Project Director: Louisa Cunningham, deputy director of finance and administration
Renovation Project Manager: Leslie Myers
Exhibition Design: Staples & Charles
Wayfinding Design: Open
Gallery and Lobby Lighting: Hefferan Partnership Lighting Design
Art Storage: Biblio Design
Lobby Design: Joel Sanders Architect
Lobby Media Design: Art Guild
Lobby Millwork: Art Guild
Conservation Environment Consulting: Garrison/Lull
Yale University Office of Facilities, Construction, and Renovation Staff
Project Manager: Mark Malkin
Architect: Polshek Partnership Architects
Partner in Charge: Duncan R. Hazard
Design Partners: James S. Polshek, Richard Olcott
Project Manager: Steven Peppas
Project Architect: Lloyd L. DesBrisay (construction phase)
Project Architect: Robert Condon (design phase)
Senior Technical Detailer: Gary Anderson
Interior Design: Charmian Place
Polshek Partnership Consultants:
Structural Engineer: Robert Silman Associates, P.C.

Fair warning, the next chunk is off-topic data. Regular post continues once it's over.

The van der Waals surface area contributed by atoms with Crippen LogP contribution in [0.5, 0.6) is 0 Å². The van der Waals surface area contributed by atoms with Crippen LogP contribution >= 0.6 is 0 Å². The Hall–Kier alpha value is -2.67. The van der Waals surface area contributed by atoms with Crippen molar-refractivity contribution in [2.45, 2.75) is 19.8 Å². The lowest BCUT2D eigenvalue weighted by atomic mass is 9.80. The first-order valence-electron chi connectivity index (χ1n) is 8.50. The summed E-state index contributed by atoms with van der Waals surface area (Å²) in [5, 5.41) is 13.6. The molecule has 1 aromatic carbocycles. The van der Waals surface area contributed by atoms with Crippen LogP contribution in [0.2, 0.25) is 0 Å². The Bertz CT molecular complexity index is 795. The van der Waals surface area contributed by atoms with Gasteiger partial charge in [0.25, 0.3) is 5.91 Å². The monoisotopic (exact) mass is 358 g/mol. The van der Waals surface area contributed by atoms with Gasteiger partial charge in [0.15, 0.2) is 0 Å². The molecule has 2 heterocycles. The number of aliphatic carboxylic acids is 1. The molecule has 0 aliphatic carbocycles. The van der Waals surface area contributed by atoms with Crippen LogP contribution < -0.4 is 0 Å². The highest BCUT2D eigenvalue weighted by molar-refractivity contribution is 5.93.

Mechanical Engineer: Altieri Sebor Wieber
Cost Estimating: Wolf and Co.
Specifications: Robert Schwartz & Associates
Acoustics/AV/Telecommunications: Shen Milsom & Wilke
Building Code: Hughes Associates
Elevators: Van Deusen & Associates
Food Service: Romano Gatland Food Service Consultants & Planners
Preservation: David DeLong
Lighting: Fisher Marantz Stone
Security: Ducibella Venter & Santore Architects
Exterior Diagnostics/Design: James R. Gainfort
Exterior Wall Consultant: Gordon H. Smith Corp.
Construction Manager: Barr & Barr Builders
Barr & Barr Subcontractors:
HVAC and Plumbing: Enterprise Plumbing and Heating
Glass Window Wall: Curtainwall & Windows
Electrical: Paul Dinto Electrical Contractors
Fire Protection: M.J. Daly & Sons
Elevator: Hontz Elevator Co.
Sitework: Joseph F. Kelly Co.
Millwork: Legere Group
Masonry: NER Construction
Drywall: S.G. Millazzo Co.
The Polshek Partnership team included (above, left to right) Lloyd DesBrisay, Duncan Hazard, Charmian Place, Steven Peppas, and Gary Anderson.
Credit: PolsheK Partnership Architects